IPOS readies new initiatives to aid businesses during pandemic
04 September 2020
On the opening day of IP Week @ SG 2020 on August 25, Minister for Culture, Community and Youth and Second Minister for Law Edwin Tong announced that the Intellectual Property Office of Singapore (IPOS) is putting out more initiatives to aid enterprises in maximizing their intellectual property assets to grow their business and survive the pandemic.
One of these initiatives is SG IP FAST, an enhancement of SG Patent Fast Track. Launched in April 2020, SG Patent Fast Track speeds up grants of patent applications from two years or more to just six months.
SG IP FAST builds up on this earlier initiative by including trademarks and registered designs. Hence, applicants for trademarks and designs can also look forward to an accelerated registration process.
IPOS is also enhancing the features of IPOS GO, a mobile app for trademark applications. Among others, IPOS GO’s renewal feature will eventually cover patents and registered designs. It will also conveniently maintain all registered IP in one mobile platform. Another app feature will also enable a single search to spot similar business names, trademarks, domain names and social media account names.
Additionally, IPOS will implement capacity-building activities for Singapore’s fresh law graduates and those planning to go into law. These initiatives are under a Young IP Mediator programme which aims to scale up experience in IP mediation among the youth to encourage more disputes for mediation.
“These initiatives make it easier for businesses to clear new brands and obtain IP protection. Increased speed in registration is vital as speed of innovation increases. It is important for businesses to be nimble in protecting their IP, especially in this digital age,” said Winnie Tham, director of Amica Law in Singapore. “However, businesses should be aware that while there are useful IP tools available, it is still important to have an experienced IP practitioner advise businesses in how to protect and use their IP.”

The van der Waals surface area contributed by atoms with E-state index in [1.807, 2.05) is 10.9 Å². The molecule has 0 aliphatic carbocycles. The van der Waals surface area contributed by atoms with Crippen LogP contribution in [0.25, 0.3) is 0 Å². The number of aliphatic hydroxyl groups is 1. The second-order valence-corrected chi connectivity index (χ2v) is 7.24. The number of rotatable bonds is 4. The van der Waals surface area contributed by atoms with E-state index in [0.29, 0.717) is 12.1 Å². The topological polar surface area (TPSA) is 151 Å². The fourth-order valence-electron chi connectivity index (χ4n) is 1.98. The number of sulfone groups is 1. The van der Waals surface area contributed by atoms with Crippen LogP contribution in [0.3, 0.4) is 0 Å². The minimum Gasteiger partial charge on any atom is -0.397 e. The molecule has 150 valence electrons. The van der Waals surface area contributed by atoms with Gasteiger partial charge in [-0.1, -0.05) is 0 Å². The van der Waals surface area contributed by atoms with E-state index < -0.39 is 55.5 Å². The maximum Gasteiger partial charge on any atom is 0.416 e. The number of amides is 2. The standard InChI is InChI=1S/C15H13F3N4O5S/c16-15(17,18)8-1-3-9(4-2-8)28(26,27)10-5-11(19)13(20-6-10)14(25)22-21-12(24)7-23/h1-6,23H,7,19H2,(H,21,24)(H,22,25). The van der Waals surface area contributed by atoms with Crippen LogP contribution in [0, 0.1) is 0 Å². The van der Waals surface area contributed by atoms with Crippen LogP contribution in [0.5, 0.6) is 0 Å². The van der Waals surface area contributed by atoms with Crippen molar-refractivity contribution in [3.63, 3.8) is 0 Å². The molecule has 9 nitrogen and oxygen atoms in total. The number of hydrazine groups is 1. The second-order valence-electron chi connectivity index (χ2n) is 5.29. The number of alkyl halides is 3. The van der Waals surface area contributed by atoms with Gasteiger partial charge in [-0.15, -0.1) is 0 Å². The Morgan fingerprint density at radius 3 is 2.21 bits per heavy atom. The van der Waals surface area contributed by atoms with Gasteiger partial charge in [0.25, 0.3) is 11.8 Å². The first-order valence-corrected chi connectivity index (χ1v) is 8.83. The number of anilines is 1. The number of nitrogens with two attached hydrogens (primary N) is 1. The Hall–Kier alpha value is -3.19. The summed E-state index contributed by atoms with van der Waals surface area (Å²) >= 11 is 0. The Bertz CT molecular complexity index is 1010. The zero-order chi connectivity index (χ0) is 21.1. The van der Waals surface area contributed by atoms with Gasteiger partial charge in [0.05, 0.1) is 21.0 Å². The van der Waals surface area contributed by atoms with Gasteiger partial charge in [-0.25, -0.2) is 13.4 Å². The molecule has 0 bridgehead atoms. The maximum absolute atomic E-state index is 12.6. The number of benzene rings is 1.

Esther Wee, IP counsel at Harry Elias Partnership in Singapore, said these initiatives help shift mindsets. But the business owners themselves still play an important role.
“These initiatives including the various sector-focused webinar series and collaboration with the Singapore Business Federation will help equip business owners with the knowledge they need to identify new business opportunities and leverage on their IP assets to do so. These may also assist to spark new business and management ideas for business owners and encourage them to ‘think outside the box’ in implementing their business model and strategies using IP,” said Wee.
She cited one particular inter-agency initiative held during IP Week – the GRIT series or the “Growing with Resilience through InTangibles series of webinars.
“Since face-to-face interactions are very limited and allowed only on a small scale, the ‘GRIT’ initiative involving helpful webinars and insights on relevant sectors would be most effective and urgent as then, specific IP issues and information tailored to a specific sector can be addressed and discussed in further detail and bring the community in the specific industry closer together to inspire and learn from one another,” said Wee. “This would also provide hope and inspiration to sectors most severely affected by the pandemic such as the tourism industry.”
Meanwhile, the IPOS Innovation for Humanity Award honored seven companies for their efforts in creating designs and products that help in the fight against the novel coronavirus Covid-19. These include test kits, a disinfecting solution, mobile laboratory, swab booth for mass screening and a design for face masks, among others. Tong made special mention of two of the awardees in his welcome address, precision oncology firm Lucence Diagnostics and cleaning solutions company Spic & Span.
“This strengthens their branding and reputation in the market and the goodwill generated from the award is invaluable in building up the value of the company,” said Tham. “It will certainly incentivize other companies to focus on products which are beneficial for society and humanity and spur them to develop valuable IP.”
According to Wee, not only are these companies using their IP assets so their business can thrive during the pandemic; they are also doing their share in the fight against Covid-19.
“Businesses today must think beyond ‘surviving’ this pandemic and instead upskill, innovate and leverage on their existing resources to continue growing and staying in the game,” said Wee.
Espie Angelica A. de Leon